Yum Cha is a term in Cantonese which literally means “drinking tea”. It refers to the custom of eating small servings of different foods while sipping Chinese tea. It is an integral part of the culinary culture of southern China, Hong Kong and Macau.
In any city with a sizable population of Cantonese people, Yum Cha is a tradition on weekend mornings, and whole families gather to chat and eat dim sum and drink Chinese tea. At Grand Harbour in Auckland Yum Cha is popular everyday of the week, attracting people from all over the city.
Dim Sum “Touch the heart” is the name given to the type of food served at yum cha.
Traditional dim sum includes various types of steamed buns, dumplings and rice rolls, which contain a range of ingredients including beef, chicken, pork, prawn and vegetarian options. At Grand Harbour we also serve plates of steamed Chinese vegetables, roasted meats, congee porridge and soups.
Dim sum can be cooked by steaming, baking and frying, among other methods. The dim sum is usually small and normally served as three or four pieces in one dish.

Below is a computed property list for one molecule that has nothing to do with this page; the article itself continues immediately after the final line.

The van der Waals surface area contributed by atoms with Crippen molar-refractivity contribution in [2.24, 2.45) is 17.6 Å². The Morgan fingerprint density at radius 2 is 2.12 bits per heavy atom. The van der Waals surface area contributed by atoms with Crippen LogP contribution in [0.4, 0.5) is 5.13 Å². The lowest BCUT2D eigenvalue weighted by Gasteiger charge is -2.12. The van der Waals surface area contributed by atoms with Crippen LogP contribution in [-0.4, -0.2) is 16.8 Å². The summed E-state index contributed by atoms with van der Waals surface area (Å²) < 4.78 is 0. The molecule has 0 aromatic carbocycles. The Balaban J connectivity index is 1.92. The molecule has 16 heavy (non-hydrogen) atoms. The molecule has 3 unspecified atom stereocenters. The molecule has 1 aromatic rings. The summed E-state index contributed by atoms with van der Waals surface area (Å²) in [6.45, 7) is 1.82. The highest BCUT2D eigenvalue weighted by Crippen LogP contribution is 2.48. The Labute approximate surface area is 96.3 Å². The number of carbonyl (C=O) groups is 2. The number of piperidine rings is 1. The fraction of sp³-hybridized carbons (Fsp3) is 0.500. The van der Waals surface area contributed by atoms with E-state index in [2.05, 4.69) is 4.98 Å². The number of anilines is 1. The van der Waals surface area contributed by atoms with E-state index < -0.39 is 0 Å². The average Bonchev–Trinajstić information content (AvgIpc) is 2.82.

It is customary to order family style, sharing dishes among all members of the dining party. Because of the small portions people can try a wide variety of food.
At Grand Harbour the dim sum is usually wheeled around in trolleys. The cost of the menu is calculated based on the number and size of the dishes and is recorded on the table card as each dish is placed on the table.
Drinking Chinese tea is an important part of the experience. It also aids in digestion as well other health benefits. At Grand Harbour we offer our customer several varieties of Chinese tea including jasmine, tieguanyin, pu-erh and chrysanthemum.
When the teapot needs to be refilled, the customer need only leave the lid up at a diagonal, and it will be taken away and returned full.